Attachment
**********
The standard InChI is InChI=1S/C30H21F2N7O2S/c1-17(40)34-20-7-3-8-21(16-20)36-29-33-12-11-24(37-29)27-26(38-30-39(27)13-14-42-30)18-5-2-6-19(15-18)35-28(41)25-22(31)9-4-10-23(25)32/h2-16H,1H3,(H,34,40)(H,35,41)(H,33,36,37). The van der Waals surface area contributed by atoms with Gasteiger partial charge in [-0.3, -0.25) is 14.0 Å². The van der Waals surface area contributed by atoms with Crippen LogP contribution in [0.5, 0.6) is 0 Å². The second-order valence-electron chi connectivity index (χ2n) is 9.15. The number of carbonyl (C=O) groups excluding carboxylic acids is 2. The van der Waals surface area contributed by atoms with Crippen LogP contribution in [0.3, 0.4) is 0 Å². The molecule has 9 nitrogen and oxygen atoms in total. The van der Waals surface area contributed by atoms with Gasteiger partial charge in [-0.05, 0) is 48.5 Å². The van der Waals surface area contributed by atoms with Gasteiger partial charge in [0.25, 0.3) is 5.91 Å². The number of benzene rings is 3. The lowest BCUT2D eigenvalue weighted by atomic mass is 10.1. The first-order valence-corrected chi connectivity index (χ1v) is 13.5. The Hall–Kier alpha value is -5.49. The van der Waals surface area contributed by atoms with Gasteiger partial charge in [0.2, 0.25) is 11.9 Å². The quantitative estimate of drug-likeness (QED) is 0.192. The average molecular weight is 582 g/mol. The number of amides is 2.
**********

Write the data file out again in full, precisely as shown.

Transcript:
The standard InChI is InChI=1S/C30H21F2N7O2S/c1-17(40)34-20-7-3-8-21(16-20)36-29-33-12-11-24(37-29)27-26(38-30-39(27)13-14-42-30)18-5-2-6-19(15-18)35-28(41)25-22(31)9-4-10-23(25)32/h2-16H,1H3,(H,34,40)(H,35,41)(H,33,36,37). The van der Waals surface area contributed by atoms with Gasteiger partial charge in [-0.3, -0.25) is 14.0 Å². The van der Waals surface area contributed by atoms with Crippen LogP contribution in [0.5, 0.6) is 0 Å². The second-order valence-electron chi connectivity index (χ2n) is 9.15. The number of carbonyl (C=O) groups excluding carboxylic acids is 2. The van der Waals surface area contributed by atoms with Crippen LogP contribution in [0.3, 0.4) is 0 Å². The molecule has 9 nitrogen and oxygen atoms in total. The van der Waals surface area contributed by atoms with Gasteiger partial charge in [-0.05, 0) is 48.5 Å². The van der Waals surface area contributed by atoms with Gasteiger partial charge in [0.25, 0.3) is 5.91 Å². The number of benzene rings is 3. The lowest BCUT2D eigenvalue weighted by atomic mass is 10.1. The first-order valence-corrected chi connectivity index (χ1v) is 13.5. The Hall–Kier alpha value is -5.49. The van der Waals surface area contributed by atoms with Gasteiger partial charge in [0.2, 0.25) is 11.9 Å². The quantitative estimate of drug-likeness (QED) is 0.192. The average molecular weight is 582 g/mol. The number of amides is 2.